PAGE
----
Is your pacing appropriate? This is one of those things that sounds harder than it is. In every book there are going to be important moments. He’s holding her and realizing he’s in love, for example. That’s a moment you want the reader to hold on to, to savor, so slow it down and go long. Longer sentences, longer paragraphs, longer descriptions about the little things, like the scent of her hair. Other times you want your readers to be flipping pages madly, anxious to see what happens. Here things need to be fast. Short sentences and paragraphs, choppier dialogue and where before the descriptions were about small things, slow realizations, description in action scenes will be sudden, a crunching punch out of nowhere. Forget the details and stick to big things.
Is your point of view consistent? This is where the infamous head-hopping comes in. to be clear, changing point of view isn’t strictly forbidden, but when that change is made, it needs to be for a reason, and the new character needs to stay in control of the scene. But POV also means little things, like is the character feeling her face get hot instead of seeing her own skin flush. Is he drawing conclusions about what she’s thinking from logical body language instead of reading her mind.
Grammar and Language
Now that all the big things are in place, it’s time to start cleanup. Grammar is a tricky one for a lot of people, especially younger writers, because schools have taken a lot of emphasis off grammar basics. The good news is that there are a lot of resources online that can help. I like the Perdue OWL. But there is also the question of making the language sound natural. Even those of us with strong grammar skills don’t speak with impeccable grammar. There is a balance between what is technically right and what works for the story. there are times you can forget grammar.
So… checklist time.
Are your sentences simple enough to be easily understood? Whoa, what? We’re not making it all sophisticated? Nope. the average book for adults, including romances, need to be on a seventh to eighth grade reading level. Shocker? Maybe. The thing to remember is that sentences need to be understood and absorbed quickly. If a reader has to stop and figure out what this or that means, she’s going to be yanked out of that moment and the story has lost its momentum.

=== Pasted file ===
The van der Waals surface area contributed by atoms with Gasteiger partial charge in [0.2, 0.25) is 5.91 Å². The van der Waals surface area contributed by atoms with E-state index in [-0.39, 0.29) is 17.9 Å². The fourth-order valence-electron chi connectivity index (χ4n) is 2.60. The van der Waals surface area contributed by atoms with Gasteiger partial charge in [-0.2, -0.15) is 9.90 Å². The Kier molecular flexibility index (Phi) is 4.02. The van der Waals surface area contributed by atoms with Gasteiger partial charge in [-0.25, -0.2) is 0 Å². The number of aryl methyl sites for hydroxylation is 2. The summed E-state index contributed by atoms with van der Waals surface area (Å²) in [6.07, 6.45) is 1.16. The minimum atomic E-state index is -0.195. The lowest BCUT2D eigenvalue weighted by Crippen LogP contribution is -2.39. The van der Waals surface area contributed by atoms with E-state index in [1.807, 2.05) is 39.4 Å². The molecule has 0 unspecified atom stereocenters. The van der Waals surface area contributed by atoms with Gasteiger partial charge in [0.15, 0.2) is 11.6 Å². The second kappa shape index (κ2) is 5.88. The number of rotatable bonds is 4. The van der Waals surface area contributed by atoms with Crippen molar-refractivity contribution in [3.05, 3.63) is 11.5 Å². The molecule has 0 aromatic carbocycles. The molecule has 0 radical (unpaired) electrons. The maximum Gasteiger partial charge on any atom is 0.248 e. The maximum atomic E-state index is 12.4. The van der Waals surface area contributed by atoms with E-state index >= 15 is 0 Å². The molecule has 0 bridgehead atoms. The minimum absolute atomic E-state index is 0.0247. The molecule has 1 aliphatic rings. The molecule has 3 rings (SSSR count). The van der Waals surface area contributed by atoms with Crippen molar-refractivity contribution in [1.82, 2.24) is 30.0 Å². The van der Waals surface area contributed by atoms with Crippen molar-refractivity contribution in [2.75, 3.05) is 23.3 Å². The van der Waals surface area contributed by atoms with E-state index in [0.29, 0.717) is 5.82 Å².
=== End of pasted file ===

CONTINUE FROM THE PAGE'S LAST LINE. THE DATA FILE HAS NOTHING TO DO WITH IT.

Are you varying sentence structure? Repetitive structure can read like a game of ping pong. He said, she did , he wanted, she snored, ping, pong. it sets up a predictable rhythm that bored the reader instead of pulling them in. Instead of, he waited by the door and checked his watch, maybe he stood by the door, checking his watch, or waiting by the door, he checked his watch. it’s a small change but it breaks up the beat and keeps the reader reading.
Is your language natural? It has to fit the character. That hard-nosed biker dude isn’t likely to use whom properly, and is he really going to say, “I burn for you, my love,” or will he say, “You’ve got me so hot, baby.” It’s not just the dialogue, either. That narrative is his POV, too.
Have you checked for homophone errors? Oh those homophones. This is one area where you may need to make sure you have some heavy backup in crits. if you don’t know if it’s pay do respect or pay due respect, you can’t fix it. (It’s due, by the way.) But if you know you have a problem with certain homophones, you need to keep a list of them and when you get to edits, do a search. Never bulk search and replace, but check them individually. Time consuming but prudent.
Do you have pet words and phrases? The answer to this is yes, you do. We all do. And they might vary from day to day, or even page to page. find frequent repeats and reword. Don’t rely on a thesaurus for replacement, either. Think it through and come up with the best wording possible.
I don’t have a fancy checklist here. There are just a few basics to know.
A line edit is not the same as proofreading. One of those facts I recently learned that had me going… huh. One thing a line edit does is check for consistency through the manuscript… Her shirt stays red, a certain word is always capitalized, etc. Another is making sure the right word is used. Sometimes words don’t mean what we think they mean. This is another area where if you don’t know better you can’t fix it, but if you fix what you do know, a good crit partner will have your back on the other stuff.
A manuscript needs to be as clean as possible, but remember we’re all human. Clean up those typos and don’t sweat the ones you miss. because you will miss some. So will your crit partners and beta readers. So will your editors. Readers won’t, though, and you’ll get an email at 3am telling you about that misplaced comma on page 143. It happens. Just do your best.
Take the time to research formatting. Learn how to put in an automatic paragraph indent and lose the tabs. Make sure you have double spaced, one inch margins and an acceptable font. if you’re getting ready to send, make sure you’ve checked websites for any special formatting notices.
So that’s what it means to edit. I find myself lacking a clever sign off here, so I’ll just say that if you’ve hit this point, than you for reading. I hope this helps.